To test the PBM's layout, Martin built a ⅜ scale flying model, the Martin 162A Tadpole Clipper with a crew of one and powered by a single 120 hp (89 kW) Chevrolet engine; this was flown in December 1937. The first genuine PBM, the XPBM-1, flew on 18 February 1939.
The aircraft was fitted with five gun turrets, and bomb bays that were in the engine nacelles. The gull wing was of cantilever design, and featured clean aerodynamics with an unbraced twin tail. The PBM-1 was equipped with retractable wing landing floats that were hinged outboard, with single-strut supported floats that retracted inwards to rest beneath the wing, with the floats' keels just outboard of each of the engine nacelles. The PBM-3 had fixed floats, and the fuselage was three feet longer than that of the PBM-1.
The United States Coast Guard acquired 27 Martin PBM-3 aircraft during the first half of 1943. In late 1944, the service acquired 41 PBM-5 models and more were delivered in the latter half of 1945. Ten were still in service in 1955, although all were gone from the active Coast Guard inventory by 1958 (when the last example was released from CGAS San Diego and returned to the U.S. Navy). These flying boats became the backbone of the long-range aerial search and rescue efforts of the Coast Guard in the early post-war years until supplanted by the P5M Marlin and the HU-16 Albatross in the mid-1950s.
PBMs continued in service with the U.S. Navy following the end of World War II, flying long patrol missions during the Korean War. It continued in front line use until replaced by its successor, the P5M Marlin, with the last USN squadron equipped with the PBM, Patrol Squadron Fifty (VP-50), retiring them in July 1956.
Improved version. 1,700 hp (1,270 kW) R-2600-12 engines; 32 built.
PBM-3R (Model 162B)
Unarmed transport version of PBM-3. 18 new build plus 31 converted from PBM-3.
PBM-3C (Model 162C)
Improved patrol version with twin .50 in machine guns in nose and dorsal turrets, and single guns in tail turret and waist positions. AN/APS-15 radar in radome behind cockpit; 274 built.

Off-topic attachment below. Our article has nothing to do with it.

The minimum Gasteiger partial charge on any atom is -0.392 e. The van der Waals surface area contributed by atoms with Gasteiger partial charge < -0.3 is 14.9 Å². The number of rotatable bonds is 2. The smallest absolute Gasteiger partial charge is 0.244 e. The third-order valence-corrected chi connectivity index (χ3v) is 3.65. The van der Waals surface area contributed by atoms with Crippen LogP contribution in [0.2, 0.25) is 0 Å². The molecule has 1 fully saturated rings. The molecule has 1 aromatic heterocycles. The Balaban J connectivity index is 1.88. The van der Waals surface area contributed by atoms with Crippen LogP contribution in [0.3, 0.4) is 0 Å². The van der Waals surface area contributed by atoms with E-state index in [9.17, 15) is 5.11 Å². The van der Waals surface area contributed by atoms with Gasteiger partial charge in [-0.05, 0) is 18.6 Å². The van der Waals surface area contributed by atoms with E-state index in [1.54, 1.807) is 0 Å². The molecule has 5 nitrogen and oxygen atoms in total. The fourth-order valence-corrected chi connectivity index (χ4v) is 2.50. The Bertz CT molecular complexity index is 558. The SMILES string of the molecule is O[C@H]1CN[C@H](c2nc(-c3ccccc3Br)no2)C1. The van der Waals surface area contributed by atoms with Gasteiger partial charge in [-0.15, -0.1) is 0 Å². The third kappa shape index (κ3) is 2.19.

PBM-3B (Model 162C)
Designation for ex-RAF Mariner GR.1A after return to U.S. Navy.
PBM-3S (Model 162C)
Dedicated anti-submarine aircraft with reduced armament (2× fixed 0.50 in machine guns in nose, single machine gun in port waist position, and single gun in tail turret) and increased range; 94 built as new plus 62 conversions.
PBM-3D (Model 162D)
Patrol bomber with increased power (two 1,900 hp (1,417 kW) R-2600-22s) and increased armament (twin 0.50 in machine guns in nose, dorsal, and tail turrets, plus two waist guns). 259 built.
Although only one complete Mariner aircraft exists, another aircraft (PBM-5 BuNo 59172) lies upside down under Lake Washington. It crashed on 6 May 1949, and after a number of unsuccessful attempts to recover the wreck over the following decades it is now used as a training site for divers.
On 10 September 1958, Mariner P-303 was being ferried to the Netherlands from Biak, Indonesia. Due to technical problems, a forced landing was carried out at Abadan, Iran. About two weeks later, repairs had been accomplished, and the aircraft took off. Shortly after takeoff, an oil leak was observed on engine number one. While on final approach for landing at Abadan airport, the aircraft suddenly lost height and crashed, killing all aboard. It appeared that the remaining propeller reversed thrust, causing the crew to lose control.
On 9 November 1958, a PBM-5 Mariner (CS-THB, named "Porto Santo") of the Portuguese airline ARTOP (Aero-Topográfica) disappeared on a scheduled passenger flight from Cabo Ruivo, Lisbon, Portugal to Funchal, Madeira. The last communication from the aircraft (when it was about 13°W) was a radio message code "QUG", meaning "I am forced to land immediately". No trace has ever been found of the aircraft, nor its six crew or 30 passengers.
Data from Jane’s Fighting Aircraft of World War II
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